branch, in large manufactories, is again divided. A youth selects a
branch, and by being engaged from day to day, in the same manipulation,
he acquires, in the course of years, an extraordinary degree of skill
and facility of execution. He works on, until the period of youth is
beginning to wane; and then his particular division, or branch, or
trade, is superseded. Is it not clear that the very habits he has
acquired, his very skill and facility in the now obsolete handicraft,
must incapacitate him for performing any other kind of labour, much less
competing with those who have acquired the same skill and facility in
those other branches or trades?

The most important preliminary inquiry connected with an improved and
extended form of out-door relief is, how can the mass of pauperism be
broken up and prepared for operation? We are told that the total number
of persons receiving relief in England and Wales is 1,470,970, of which
1,255,645 receive out-door relief. Without admitting the strict accuracy
of these figures, we may rest satisfied that they truly represent a
dense multitude. It is the duty of the relieving officers to make
themselves acquainted with the circumstances of each of these cases, and
to perform other duties involving severe labour. The number of relieving
officers is about 1310. This mass is broken up and distributed among
these officers, not in uniform numerical proportion, but in a manner
which would allow space and number to be taken into account. The officer
who is located in a thickly populated district, has to do with great
numbers; while the officer who resides in a rural district, has to do
with comparative smallness of numbers, but they are spread over a wide
extent of country. The total mass of pauperism is thus divided and
distributed; but division and distribution do not necessarily involve
classification, and they ought not to be regarded as substitutes for it.

To the general reader, the idea of the classification of the many
hundreds of thousands of paupers, and the uniform treatment of each
class according to definite rules, may appear chimerical. To him we may
say, Look at the enormous amount of business transacted with precision
in a public office, or by a "City firm" in a single day. All is done
without noise or bustle. There is no jolting of the machinery, or
running out of gear. There is that old house in the City. It has existed
more than a hundred years. And it has always transacted business with a
stately and aristocratic air, - reminding us of Florence and Venice, and
the quaint old cities of Ghent and Bruges. The heads of the house have
often changed. One family passed into oblivion. Another, when nature
gave the signal, bequeathed his interests and powers to his heirs, who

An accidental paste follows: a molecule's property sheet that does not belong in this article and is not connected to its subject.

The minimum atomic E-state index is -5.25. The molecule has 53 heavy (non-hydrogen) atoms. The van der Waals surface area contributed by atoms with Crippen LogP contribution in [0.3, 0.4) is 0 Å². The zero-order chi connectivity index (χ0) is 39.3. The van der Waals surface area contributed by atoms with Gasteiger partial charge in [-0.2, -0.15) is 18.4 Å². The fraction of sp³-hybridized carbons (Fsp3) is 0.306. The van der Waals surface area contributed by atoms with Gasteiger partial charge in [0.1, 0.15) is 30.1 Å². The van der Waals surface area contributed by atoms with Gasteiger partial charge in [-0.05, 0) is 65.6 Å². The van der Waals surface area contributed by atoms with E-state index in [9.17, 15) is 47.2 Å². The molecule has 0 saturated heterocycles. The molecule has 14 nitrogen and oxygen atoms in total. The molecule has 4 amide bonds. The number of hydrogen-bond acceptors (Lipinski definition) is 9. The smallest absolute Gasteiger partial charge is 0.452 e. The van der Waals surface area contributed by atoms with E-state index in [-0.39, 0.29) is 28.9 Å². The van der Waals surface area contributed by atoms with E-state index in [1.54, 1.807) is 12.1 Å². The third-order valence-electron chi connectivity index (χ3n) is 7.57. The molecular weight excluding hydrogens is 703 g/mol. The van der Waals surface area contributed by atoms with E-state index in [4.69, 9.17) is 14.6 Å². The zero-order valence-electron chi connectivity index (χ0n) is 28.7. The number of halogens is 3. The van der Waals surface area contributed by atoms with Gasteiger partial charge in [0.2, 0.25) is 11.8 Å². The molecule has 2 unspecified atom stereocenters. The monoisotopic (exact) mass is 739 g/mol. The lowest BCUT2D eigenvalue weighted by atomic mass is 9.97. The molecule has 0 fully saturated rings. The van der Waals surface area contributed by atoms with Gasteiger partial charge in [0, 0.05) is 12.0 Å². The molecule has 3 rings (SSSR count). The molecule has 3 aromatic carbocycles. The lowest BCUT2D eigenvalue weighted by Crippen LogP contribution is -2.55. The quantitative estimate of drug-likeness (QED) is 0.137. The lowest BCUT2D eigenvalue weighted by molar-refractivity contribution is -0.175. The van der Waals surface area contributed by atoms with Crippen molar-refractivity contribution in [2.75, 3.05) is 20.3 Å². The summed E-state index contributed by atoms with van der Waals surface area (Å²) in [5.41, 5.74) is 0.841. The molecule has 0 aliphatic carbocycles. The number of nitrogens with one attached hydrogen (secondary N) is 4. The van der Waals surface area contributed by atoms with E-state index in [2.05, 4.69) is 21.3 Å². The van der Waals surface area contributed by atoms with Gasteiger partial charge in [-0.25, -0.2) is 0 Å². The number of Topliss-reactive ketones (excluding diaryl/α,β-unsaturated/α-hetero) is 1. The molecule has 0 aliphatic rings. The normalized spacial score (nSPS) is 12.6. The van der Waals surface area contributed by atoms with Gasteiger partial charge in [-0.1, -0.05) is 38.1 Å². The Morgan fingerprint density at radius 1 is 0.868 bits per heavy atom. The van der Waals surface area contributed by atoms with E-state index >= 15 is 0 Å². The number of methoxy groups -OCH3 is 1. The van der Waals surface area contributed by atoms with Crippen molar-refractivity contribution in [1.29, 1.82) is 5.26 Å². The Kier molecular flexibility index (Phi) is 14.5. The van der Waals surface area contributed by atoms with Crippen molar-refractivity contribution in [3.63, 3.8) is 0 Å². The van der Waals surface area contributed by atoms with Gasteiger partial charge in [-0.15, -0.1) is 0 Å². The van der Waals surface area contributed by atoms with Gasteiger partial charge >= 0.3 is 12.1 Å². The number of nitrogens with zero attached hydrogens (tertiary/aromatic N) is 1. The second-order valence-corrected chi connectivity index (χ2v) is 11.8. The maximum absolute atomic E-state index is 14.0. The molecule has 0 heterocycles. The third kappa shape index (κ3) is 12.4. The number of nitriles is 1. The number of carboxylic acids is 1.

now reign in his stead. But, however rapid, or however complete the
revolutions may have been, no sensible interruption occurred in the
continued flow of business. The principles of management have apparently
been the same through the whole period. Yet, as times changed, as one
market closed and another opened, as new lands were discovered, trading
stations established and grew into towns, as the Aborigines left the
graves of their fathers, and retired before the advance of
_civilisation_, and as India became English in its tastes and desires,
so did the business and resources of the old house expand, and its
machinery of management change. Once in a quarter of a century, a group
of sedate looking gentlemen meet in the mysterious back-parlour; a few
words are spoken, a few strokes of the pen are made, a few formal
directions are given to the heads of departments, a new book is
permitted, an addition to the staff is confirmed, and the power of the
house is rendered equal to the transaction of business in any quarter of
the world, and to any amount. Now, look at this great house of business
from the desk. Study the machinery. A young man, perhaps the eldest son
of a senior clerk, enters the house, and takes his seat at a particular
desk: and there he remains until superannuation or death leaves a
vacancy, when he changes his place, from this desk to that, and so on,
until old age or death creeps upon him in turn. He is chained daily to
the desk's dull wood, and makes entry after entry in the same columns of
the same book. This is his duty. He may be unsteady, irregular, inapt,
or incorrect, and his being so may occasion his brethren some trouble,
and draw down upon himself a rebuke from a higher quarter; but the
machinery goes on steadily notwithstanding. Each clerk, or each desk,
has its apportioned duty, which continued repetition has rendered
habitual and mechanical. In the head's of departments, a greater degree
of intellect may appear necessary. It is hardly the fact, however. For
the head of the department has passed through every grade - he has
laboured for years at each desk, and knows intuitively, as it were, the
possible and probable errors. His discernment or judgment is a
spontaneous exercise of memory, and resembles the chess-playing skill of
one who plays a gambit. Now, what is all this? It is called "official
routine." It appears, then, that an extensive business may be transacted
steadily and successfully, providing always that a few general rules are
laid down, and steadily adhered to, and enforced. _In books these rules
are simplified, classified, and rendered permanent._ A book-keeper may
imagine that thousands of voices are above him and around him, giving
orders and directions, and admonishing to diligence, and accuracy, - all
of which are restrained, subdued, and silenced, and yet all are still
speaking, without audible utterance, from the pages before him. And in
strictness, it would not be a flight of imagination, but a mode of